An Update from Washington- Fighting a proposed peanut ban and Congressional response to the oil spill
The Department of Transportation (DOT) recently released a series of proposals to ban or restrict the distribution of peanuts on commercial airline flights in the United States. In response to the proposed changes, I drafted a letter to DOT Secretary Ray LaHood to outline my concerns with banning peanuts on airlines. A ban would cause great harm to the peanut industry in Alabama, which provides thousands of jobs and pumps hundreds of millions of dollars in the economy.
This is not the first time these policies have been considered. Similar guidance was offered by the DOT in 1998 but was ultimately abandoned after Congress barred the use of funds to implement suggested changes to airline peanut policy. The proposed changes include: a complete ban, a requirement that airlines offer a “peanut free” flight if requested in advance by a passenger with a peanut allergy, or a requirement to create “peanut-free buffer zones’’ on flights for passengers with allergies.
It is my belief that any ban or restriction on peanuts in airplanes is not supported by science and is a clear case of overreach on the part of the federal government. The result would inevitably be the loss of American jobs and a huge blow to one of the economic engines in Southeast Alabama. While I understand that some travelers are anxious about the possibility of allergic reactions to airborne peanut particles in airplanes, scientific research shows this concern is unwarranted, suggesting that the DOT’s proposal is a solution in search of a problem.
At the time this column is written, I plan to have a conference call scheduled on Tuesday with Secretary LaHood to express my strong disapproval of the proposed changes. Other Members of Congress who represent districts with high peanut yields have also expressed similar concerns.
It is my hope that DOT will rethink these proposals. If they move forward with the proposed ban, however, Congress can take action to block any funds being used to implement a peanut ban, as they did in 1998. Please be assured I will continue to fight against a peanut ban.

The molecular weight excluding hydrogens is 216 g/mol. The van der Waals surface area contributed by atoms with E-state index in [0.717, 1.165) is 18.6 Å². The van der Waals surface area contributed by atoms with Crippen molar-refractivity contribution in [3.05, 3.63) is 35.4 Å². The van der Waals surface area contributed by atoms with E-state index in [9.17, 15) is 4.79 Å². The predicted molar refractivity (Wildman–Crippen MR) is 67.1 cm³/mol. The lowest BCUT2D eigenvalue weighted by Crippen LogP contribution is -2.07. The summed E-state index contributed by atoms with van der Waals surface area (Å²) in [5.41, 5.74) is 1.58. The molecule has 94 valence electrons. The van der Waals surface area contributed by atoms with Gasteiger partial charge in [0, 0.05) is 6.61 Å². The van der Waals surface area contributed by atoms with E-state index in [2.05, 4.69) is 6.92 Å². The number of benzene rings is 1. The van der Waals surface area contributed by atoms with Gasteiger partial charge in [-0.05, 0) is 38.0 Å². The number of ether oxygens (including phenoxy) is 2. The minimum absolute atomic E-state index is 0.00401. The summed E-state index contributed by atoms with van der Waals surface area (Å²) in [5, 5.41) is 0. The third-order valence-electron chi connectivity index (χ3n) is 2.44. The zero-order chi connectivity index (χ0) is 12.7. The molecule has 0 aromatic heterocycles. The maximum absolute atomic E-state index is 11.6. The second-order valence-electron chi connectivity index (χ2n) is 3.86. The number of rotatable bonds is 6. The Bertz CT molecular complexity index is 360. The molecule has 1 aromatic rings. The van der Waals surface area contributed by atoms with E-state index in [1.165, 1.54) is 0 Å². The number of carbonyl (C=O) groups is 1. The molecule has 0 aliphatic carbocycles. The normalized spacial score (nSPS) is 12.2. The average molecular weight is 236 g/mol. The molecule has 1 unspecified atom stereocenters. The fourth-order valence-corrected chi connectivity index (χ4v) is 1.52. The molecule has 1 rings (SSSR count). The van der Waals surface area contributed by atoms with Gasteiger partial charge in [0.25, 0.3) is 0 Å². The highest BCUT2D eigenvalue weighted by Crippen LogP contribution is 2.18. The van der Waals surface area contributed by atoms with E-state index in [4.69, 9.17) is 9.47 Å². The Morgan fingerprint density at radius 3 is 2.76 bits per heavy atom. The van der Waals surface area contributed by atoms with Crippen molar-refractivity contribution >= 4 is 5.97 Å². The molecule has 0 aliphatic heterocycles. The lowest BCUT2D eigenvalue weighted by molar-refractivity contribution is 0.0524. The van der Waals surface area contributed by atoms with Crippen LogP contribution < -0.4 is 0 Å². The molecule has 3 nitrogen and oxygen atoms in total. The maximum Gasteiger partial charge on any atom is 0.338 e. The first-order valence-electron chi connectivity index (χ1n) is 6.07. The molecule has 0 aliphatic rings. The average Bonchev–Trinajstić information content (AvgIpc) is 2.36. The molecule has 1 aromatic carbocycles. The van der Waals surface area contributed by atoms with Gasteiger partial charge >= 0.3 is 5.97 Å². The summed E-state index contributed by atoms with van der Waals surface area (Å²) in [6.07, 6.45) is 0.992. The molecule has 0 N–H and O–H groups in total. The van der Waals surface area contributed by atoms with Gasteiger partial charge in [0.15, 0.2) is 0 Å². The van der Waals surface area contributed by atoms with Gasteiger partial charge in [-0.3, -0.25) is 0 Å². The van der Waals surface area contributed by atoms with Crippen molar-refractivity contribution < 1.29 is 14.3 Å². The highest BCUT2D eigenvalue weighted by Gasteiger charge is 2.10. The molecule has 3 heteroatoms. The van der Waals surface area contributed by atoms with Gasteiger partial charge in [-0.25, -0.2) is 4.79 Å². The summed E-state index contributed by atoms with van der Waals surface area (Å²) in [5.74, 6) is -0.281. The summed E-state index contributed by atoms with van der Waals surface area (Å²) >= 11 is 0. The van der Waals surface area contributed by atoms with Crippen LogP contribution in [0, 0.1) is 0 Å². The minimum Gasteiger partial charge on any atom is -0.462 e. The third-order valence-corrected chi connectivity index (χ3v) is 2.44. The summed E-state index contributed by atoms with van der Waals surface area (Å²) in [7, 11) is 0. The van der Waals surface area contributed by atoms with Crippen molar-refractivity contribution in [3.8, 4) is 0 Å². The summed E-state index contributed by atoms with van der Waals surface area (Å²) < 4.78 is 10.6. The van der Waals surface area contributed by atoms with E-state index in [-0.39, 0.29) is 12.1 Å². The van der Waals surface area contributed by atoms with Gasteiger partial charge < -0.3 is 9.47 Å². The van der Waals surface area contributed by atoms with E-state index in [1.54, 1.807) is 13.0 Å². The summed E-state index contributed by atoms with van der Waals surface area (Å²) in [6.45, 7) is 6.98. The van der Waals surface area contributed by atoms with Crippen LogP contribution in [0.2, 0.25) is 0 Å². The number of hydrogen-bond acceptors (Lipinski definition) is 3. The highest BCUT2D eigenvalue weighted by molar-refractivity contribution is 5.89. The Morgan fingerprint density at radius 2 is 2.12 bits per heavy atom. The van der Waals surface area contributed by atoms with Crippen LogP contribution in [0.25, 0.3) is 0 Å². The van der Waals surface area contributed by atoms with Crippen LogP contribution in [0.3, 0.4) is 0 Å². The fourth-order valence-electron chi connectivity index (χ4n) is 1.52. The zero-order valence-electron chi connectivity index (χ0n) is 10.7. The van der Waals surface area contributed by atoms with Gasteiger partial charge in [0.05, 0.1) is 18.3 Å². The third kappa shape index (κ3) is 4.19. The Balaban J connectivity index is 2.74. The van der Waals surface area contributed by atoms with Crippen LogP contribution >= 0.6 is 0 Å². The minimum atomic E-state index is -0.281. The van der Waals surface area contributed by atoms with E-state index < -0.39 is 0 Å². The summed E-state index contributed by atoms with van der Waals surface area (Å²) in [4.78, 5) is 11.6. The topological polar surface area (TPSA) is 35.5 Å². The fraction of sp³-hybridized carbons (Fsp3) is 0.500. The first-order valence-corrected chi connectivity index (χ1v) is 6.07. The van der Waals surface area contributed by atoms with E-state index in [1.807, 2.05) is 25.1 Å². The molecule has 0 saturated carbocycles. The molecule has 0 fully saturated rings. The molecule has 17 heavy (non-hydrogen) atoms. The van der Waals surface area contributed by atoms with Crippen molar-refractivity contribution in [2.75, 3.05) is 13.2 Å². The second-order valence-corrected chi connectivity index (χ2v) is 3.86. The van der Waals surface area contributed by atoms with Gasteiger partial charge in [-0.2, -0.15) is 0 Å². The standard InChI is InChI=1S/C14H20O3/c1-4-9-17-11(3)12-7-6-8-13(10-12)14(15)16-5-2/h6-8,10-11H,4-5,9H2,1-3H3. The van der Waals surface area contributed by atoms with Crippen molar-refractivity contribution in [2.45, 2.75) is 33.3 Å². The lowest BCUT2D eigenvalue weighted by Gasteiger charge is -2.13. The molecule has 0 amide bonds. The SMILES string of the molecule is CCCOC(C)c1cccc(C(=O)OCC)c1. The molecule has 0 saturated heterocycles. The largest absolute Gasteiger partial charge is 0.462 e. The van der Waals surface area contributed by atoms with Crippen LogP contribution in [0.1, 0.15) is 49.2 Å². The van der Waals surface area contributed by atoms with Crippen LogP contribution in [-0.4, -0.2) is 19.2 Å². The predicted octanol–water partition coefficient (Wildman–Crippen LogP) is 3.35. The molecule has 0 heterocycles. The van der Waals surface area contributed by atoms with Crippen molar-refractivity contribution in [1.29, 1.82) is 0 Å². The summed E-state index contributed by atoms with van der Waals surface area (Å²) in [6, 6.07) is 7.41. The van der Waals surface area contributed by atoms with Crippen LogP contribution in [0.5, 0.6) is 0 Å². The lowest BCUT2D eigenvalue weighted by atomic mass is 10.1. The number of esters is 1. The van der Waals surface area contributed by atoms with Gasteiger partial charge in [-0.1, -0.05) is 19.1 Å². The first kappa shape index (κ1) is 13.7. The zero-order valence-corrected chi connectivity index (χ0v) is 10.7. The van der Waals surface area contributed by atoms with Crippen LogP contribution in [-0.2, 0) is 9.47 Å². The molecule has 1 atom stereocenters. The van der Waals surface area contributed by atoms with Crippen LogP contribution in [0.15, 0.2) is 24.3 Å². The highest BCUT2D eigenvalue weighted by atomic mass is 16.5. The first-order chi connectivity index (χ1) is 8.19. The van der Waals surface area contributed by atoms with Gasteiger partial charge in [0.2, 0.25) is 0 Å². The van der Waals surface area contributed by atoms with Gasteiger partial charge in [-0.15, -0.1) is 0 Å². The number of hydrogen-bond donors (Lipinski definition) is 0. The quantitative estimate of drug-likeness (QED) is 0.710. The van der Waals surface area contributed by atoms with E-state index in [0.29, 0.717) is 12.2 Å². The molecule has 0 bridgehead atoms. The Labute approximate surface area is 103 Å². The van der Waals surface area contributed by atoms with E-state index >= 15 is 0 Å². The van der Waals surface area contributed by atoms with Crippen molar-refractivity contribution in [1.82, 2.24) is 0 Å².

Congressional action taken on oil spill
Last week, the House unanimously passed a bill to allow the administration and Coast Guard to make unlimited withdrawals from the Oil Liability Trust Fund- up to $1 billion total- for responding to the oil spill in the Gulf of Mexico. Under current law, the administration is allowed to use up to $50 million a year from the trust fund to respond to a specific oil spill. The Coast Guard is able to access an additional $100 million if deemed necessary. Due to the magnitude of the BP oil spill, it is estimated that the Coast Guard will soon exhaust all funds available to respond to the disaster in the Gulf.
The Oil Spill Liability Trust Fund was funded in 1990 in response to the Exxon-Valdez oil spill in Alaska. Estimated to contain $1.6 billion, its funding source is a 8-cents-per-barrel fee on oil companies. As under current law, the bill passed on Thursday keeps the $1.5 billion limit to use for responding to any one specific disaster. The Congressional Budget Office estimates that additional funding would be recovered from those responsible for the oil spill.
The Senate has already passed the same measure and the bill now heads to the White House to be signed into law. This is the first and most significant step that Congress has taken to respond to the BP oil spill. In fact, this week the Energy and Commerce Committee is questioning five oil company CEOs, as well as BP’s Tony Hayward. Additionally, the Resources Committee is holding hearings on proposals to reform the Minerals Management Service and to allocate resources for the Fish and Wildlife Service and the National Oceanic and Atmospheric Administration.
I am very concerned about the long term effect and response to the oil spill, and I know you are as well. In a recent telephone town hall, many constituents had questions about the oil spill and 60% of participants believed the government was not doing a good job of handling the response. I hope these hearings will yield bipartisan solutions to better respond to the oil spill.
As always, if you have any questions, please do not hesitate to call our offices in Montgomery at (334) 277-9113, Dothan at (334) 794-9680, Opp at (334) 493-9253, or Ozark at (334) 445-4600. You can also visit the website at www.bright.house.gov to sign up for the e-newsletter.
It is my great pleasure to serve you and the entire Second District of Alabama.